We recognize each nuclear reactor as a repository of the most pernicious industrial waste ever known; waste so radioactive that it spontaneously melts down if not continually cooled; waste that, when targeted by terrorists or saboteurs, or by conventional warfare, will render large portions of the earth uninhabitable for centuries; waste that contains material that can be used as a nuclear explosive at any time in the future, for thousands of years to come.

We recognize uranium as the key element behind all nuclear weapons and all nuclear reactors, and we endorse the call by the International Physicians for the Prevention of Nuclear War and by the 2015 Quebec World Uranium Symposium for a total global ban on the mining and processing of uranium.

We will use our networks

- to pressure governments everywhere to put an end to nuclear fission

- to expose the dangers associated with the export and transport of nuclear materials and nuclear waste;
- to puncture the myths used to prop up and justify our irrational nuclear addiction;
- to tell the sobering stories of nuclear victims and nuclear refugees;
- to emphasize our moral responsibilities not to burden future generations with a poisonous nuclear legacy;
- to warn governments without nuclear facilities to realize the dangers and avoid becoming enmeshed in this technology;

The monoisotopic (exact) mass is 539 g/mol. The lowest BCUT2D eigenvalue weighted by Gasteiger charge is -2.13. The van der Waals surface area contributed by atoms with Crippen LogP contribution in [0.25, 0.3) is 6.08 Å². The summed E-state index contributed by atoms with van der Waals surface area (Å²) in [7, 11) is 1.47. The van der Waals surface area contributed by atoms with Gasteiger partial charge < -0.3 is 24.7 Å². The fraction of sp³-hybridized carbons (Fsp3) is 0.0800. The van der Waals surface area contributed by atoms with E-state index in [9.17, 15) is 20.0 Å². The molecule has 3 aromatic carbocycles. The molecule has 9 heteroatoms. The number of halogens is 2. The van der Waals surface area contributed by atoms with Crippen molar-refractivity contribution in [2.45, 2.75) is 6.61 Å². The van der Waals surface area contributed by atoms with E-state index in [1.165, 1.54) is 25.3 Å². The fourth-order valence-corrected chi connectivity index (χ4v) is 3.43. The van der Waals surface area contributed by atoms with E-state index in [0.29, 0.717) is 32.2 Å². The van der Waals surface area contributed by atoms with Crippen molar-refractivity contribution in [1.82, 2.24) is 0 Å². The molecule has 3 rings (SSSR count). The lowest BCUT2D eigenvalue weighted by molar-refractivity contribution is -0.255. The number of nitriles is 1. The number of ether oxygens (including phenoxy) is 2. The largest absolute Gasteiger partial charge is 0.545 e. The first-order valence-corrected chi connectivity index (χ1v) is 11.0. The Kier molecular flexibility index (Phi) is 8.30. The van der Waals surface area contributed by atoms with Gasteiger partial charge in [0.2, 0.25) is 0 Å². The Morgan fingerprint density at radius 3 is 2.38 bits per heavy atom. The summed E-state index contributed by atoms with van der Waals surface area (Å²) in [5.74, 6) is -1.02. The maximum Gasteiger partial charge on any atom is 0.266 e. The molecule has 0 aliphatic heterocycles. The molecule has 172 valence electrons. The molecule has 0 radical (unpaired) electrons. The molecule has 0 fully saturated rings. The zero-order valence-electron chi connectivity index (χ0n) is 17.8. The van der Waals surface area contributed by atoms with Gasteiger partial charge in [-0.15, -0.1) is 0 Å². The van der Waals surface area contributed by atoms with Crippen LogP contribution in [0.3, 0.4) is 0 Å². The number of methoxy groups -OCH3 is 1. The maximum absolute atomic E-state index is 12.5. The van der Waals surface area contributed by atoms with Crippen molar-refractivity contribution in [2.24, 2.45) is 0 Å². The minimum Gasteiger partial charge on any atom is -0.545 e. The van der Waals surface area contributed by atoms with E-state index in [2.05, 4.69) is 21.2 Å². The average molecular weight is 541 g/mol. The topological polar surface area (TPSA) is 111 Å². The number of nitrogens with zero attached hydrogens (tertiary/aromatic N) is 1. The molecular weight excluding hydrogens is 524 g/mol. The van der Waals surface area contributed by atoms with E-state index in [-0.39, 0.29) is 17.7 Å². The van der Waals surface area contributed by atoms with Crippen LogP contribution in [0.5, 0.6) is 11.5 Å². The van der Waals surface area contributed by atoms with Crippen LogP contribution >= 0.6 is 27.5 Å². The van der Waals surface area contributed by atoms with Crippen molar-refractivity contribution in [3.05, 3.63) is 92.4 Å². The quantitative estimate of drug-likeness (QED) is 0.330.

- to disseminate the findings of engineers, doctors, biologists, ecologists, physicists and concerned citizens having special knowledge and appreciation of nuclear dangers;
- to promote and popularize the wide variety of renewable energy alternatives that are green and sustainable;
- to launch lawsuits and to support whistle-blowers to halt the most egregious examples of nuclear malfeasance;
- to promote non-violent conflict resolution, and
- to denounce the illegal, immoral, and insane obsession with nuclear weapons arsenals.

We invite all people, groups and organizations involved in the effort for a world without nuclear fission and uranium mining, to commit themselves to this effort. We also ask them to endorse thisdeclaration and to transmit it widely in their networks.

This declaration is partly inspired by the Tokyo Appeal issued by the First Thematic
World Social Form for a Nuclear-Free World held in Tokyo and Fukushima in March 2016.
To endorse the declaration send name and e-mail address to This e-mail address is being protected from spambots. You need JavaScript enabled to view it
5. in October 17, 2016, is the 40th anniversary of Habitat I, when the government of Pierre Trudeau  adopted the Habitat I outcome document which included the following:

"The waste and misuse of resources in war and armaments should be prevented. All countries should make a firm commitment to promote general and complete disarmament under strict and effective international control,in particular in the field of nuclear disarmament part of the resources thus released should be utilized so as to achieve a better qua.lity of life for humanity, especially in the developing countries "(II, 12 Habitat 1).






Last Updated on Wednesday, 21 September 2016 01:35